The occurrence of diabetes over the past 20 years has nearly doubled and that number could be even higher due to some living with diabetes and not knowing it. Currently, the Centers for Disease Control reports more than 37 million people have diabetes (1 out of 5 don’t know), and 96 million have prediabetes (8 out of 10 don’t know). Those that become diabetic can’t make enough or use enough insulin. When our body does not have enough insulin, blood glucose also known as blood sugar builds up in our blood. This changes how our body turns food into fuel.
Diabetes is categorized into three different types. Those with prediabetes have an elevated blood glucose level higher than normal, but not high enough to classify as Type 2 Diabetes. In Type 1 Diabetes the pancreas does not perform its function of creating insulin. Although this type can occur at any age, it is most common at a young age. Daily insulin injections or the use of an insulin pump and regular monitoring of blood glucose levels are required. In Type 2 Diabetes the pancreas is producing insulin but can’t make enough to keep up with what the body needs to function properly. Gestational diabetes occurs during pregnancy with the shift in hormones. As the baby grows, the insulin that usually produces may be blocked. Typically, the issue with insulin is resolved when the baby is born, but the mother is at a greater risk for developing type 2 diabetes later in life.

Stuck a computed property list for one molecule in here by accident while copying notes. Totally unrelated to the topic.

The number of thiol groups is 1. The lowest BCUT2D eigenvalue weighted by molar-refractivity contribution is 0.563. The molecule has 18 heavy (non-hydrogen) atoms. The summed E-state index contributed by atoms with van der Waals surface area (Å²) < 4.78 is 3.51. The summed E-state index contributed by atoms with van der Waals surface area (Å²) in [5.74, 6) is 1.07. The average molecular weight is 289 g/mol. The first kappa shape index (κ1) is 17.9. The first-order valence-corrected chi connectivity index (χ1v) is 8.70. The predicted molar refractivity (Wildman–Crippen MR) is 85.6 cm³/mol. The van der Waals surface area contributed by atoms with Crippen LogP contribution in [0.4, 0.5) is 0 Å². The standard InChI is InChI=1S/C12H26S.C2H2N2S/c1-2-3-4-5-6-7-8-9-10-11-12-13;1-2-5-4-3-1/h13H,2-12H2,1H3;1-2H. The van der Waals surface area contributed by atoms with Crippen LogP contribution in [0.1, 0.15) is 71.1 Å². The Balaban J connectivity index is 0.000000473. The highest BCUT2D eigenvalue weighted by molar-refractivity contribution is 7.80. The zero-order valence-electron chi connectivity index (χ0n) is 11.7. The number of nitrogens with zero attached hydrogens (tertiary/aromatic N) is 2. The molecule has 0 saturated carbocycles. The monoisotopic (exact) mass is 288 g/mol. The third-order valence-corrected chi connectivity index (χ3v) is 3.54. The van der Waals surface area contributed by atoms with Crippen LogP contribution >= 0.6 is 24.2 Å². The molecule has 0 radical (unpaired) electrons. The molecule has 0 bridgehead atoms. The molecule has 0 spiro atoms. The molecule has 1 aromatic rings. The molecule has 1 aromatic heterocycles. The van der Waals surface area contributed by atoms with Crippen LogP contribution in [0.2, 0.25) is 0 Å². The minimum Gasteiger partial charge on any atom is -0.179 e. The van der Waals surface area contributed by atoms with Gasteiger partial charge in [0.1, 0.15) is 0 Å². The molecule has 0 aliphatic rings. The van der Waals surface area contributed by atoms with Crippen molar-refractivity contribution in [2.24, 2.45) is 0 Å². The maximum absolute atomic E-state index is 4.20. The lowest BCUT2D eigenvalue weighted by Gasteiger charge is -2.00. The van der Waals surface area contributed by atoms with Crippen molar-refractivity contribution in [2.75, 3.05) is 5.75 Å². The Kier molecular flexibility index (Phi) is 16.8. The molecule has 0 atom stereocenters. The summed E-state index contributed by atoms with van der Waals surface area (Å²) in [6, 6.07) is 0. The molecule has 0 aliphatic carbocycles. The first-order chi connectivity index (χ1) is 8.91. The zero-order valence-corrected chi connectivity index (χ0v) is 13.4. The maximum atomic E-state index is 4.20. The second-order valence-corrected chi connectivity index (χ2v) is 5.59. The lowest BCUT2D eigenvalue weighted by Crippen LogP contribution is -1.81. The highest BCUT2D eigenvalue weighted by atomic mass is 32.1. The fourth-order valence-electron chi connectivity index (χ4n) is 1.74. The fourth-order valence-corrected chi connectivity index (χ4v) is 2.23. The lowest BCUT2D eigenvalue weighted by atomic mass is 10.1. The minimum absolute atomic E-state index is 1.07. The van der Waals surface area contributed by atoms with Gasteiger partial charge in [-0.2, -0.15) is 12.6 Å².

What are the risk factors for diabetes?
Risk factors for Type 2 Diabetes include being overweight and having a sedentary lifestyle. The higher amount of body fat you have, the greater chance your body becomes insulin resistant. Many chronic diseases they have similar risk factors, or one issue affects another. Other risks are a history of cardiovascular disease and high blood pressure. Age also plays a factor, those over 40 are at a higher risk due to the pancreas not working as efficiently.
What type of symptoms should I be on the lookout for?
The most common symptoms include excessive fatigue, hunger, weight loss, frequent urination, unusual thirst, and irritability. Other symptoms include suffering from a cut or bruise that just will not heal, blurred vision, tingling in hands and feet, or bladder infections. If you experience any of these symptoms, it is important to see your health care provider for testing which can be done by a urine test and blood test to measure your current blood glucose levels and an A1C which covers the last three months.
If diagnosed with diabetes or prediabetes, management is key to preventing worsening or additional chronic issues from developing. The first step is weight loss, every little bit counts towards decreasing your insulin resistance. Make sure you have a consistent eating plan, understanding what foods contain carbohydrates and how to balance your plate daily will help keep your blood glucose in check. Balancing your plate with regular physical activity, at least 150 minutes each week helps in management and prevention. Don’t do any physical activity regularly? No problem, try walking, just try 30 minutes a day. Make sure to monitor your blood glucose levels regularly, this lets you know when you are on track and when adjustments are needed. If your healthcare provider prescribes medication, be sure to follow the instructions and take it as prescribed. Looking for help with what to look for on a food label, how to manage your plate, and other aspects of wellness for diabetes? Check out this free course with three videos and resources to help you learn more and take control of preventing and managing diabetes. Click here to enroll and visit the course as often as you like: https://ifas-lake.catalog.instructure.com/courses/your-health-matters-focus-on-diabetes